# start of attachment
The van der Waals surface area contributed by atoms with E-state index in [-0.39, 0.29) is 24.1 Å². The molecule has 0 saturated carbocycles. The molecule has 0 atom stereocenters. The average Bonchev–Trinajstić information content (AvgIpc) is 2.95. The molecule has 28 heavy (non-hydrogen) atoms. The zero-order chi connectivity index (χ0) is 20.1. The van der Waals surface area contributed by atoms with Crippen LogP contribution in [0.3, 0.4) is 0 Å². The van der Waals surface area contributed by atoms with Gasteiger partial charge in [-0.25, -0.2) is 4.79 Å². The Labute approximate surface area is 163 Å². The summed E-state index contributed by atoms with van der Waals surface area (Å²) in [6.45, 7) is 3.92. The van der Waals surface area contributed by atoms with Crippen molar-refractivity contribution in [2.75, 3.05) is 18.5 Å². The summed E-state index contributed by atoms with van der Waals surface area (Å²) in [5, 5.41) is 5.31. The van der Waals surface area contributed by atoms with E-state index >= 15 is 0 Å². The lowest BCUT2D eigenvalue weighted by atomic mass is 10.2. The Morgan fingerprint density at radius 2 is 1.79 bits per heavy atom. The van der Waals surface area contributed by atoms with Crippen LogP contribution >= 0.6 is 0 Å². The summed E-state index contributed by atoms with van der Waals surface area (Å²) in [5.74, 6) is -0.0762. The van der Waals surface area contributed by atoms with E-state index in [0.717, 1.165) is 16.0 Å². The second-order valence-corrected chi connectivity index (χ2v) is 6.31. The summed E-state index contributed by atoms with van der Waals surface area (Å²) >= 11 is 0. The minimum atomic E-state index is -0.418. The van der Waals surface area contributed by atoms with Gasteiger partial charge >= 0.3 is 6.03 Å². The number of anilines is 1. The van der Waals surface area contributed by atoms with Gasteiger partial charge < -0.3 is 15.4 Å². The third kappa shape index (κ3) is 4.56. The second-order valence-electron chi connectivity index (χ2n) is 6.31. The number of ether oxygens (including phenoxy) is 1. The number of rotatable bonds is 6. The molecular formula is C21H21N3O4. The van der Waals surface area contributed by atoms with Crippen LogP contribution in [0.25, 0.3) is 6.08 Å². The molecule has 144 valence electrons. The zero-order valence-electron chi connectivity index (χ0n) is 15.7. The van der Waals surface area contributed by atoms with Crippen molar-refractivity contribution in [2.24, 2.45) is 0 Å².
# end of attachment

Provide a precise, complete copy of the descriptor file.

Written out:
The van der Waals surface area contributed by atoms with E-state index in [-0.39, 0.29) is 24.1 Å². The molecule has 0 saturated carbocycles. The molecule has 0 atom stereocenters. The average Bonchev–Trinajstić information content (AvgIpc) is 2.95. The molecule has 28 heavy (non-hydrogen) atoms. The zero-order chi connectivity index (χ0) is 20.1. The van der Waals surface area contributed by atoms with Crippen LogP contribution in [0.3, 0.4) is 0 Å². The van der Waals surface area contributed by atoms with Gasteiger partial charge in [-0.25, -0.2) is 4.79 Å². The Labute approximate surface area is 163 Å². The summed E-state index contributed by atoms with van der Waals surface area (Å²) in [6.45, 7) is 3.92. The van der Waals surface area contributed by atoms with Crippen molar-refractivity contribution in [2.75, 3.05) is 18.5 Å². The summed E-state index contributed by atoms with van der Waals surface area (Å²) in [5, 5.41) is 5.31. The van der Waals surface area contributed by atoms with E-state index >= 15 is 0 Å². The lowest BCUT2D eigenvalue weighted by atomic mass is 10.2. The Morgan fingerprint density at radius 2 is 1.79 bits per heavy atom. The van der Waals surface area contributed by atoms with Crippen LogP contribution >= 0.6 is 0 Å². The summed E-state index contributed by atoms with van der Waals surface area (Å²) in [5.74, 6) is -0.0762. The van der Waals surface area contributed by atoms with E-state index in [0.717, 1.165) is 16.0 Å². The second-order valence-corrected chi connectivity index (χ2v) is 6.31. The summed E-state index contributed by atoms with van der Waals surface area (Å²) >= 11 is 0. The minimum atomic E-state index is -0.418. The van der Waals surface area contributed by atoms with Gasteiger partial charge >= 0.3 is 6.03 Å². The number of anilines is 1. The van der Waals surface area contributed by atoms with Gasteiger partial charge < -0.3 is 15.4 Å². The third kappa shape index (κ3) is 4.56. The second-order valence-electron chi connectivity index (χ2n) is 6.31. The number of ether oxygens (including phenoxy) is 1. The number of rotatable bonds is 6. The molecular formula is C21H21N3O4. The van der Waals surface area contributed by atoms with Crippen LogP contribution in [0.25, 0.3) is 6.08 Å². The molecule has 144 valence electrons. The zero-order valence-electron chi connectivity index (χ0n) is 15.7. The van der Waals surface area contributed by atoms with Crippen molar-refractivity contribution in [2.24, 2.45) is 0 Å².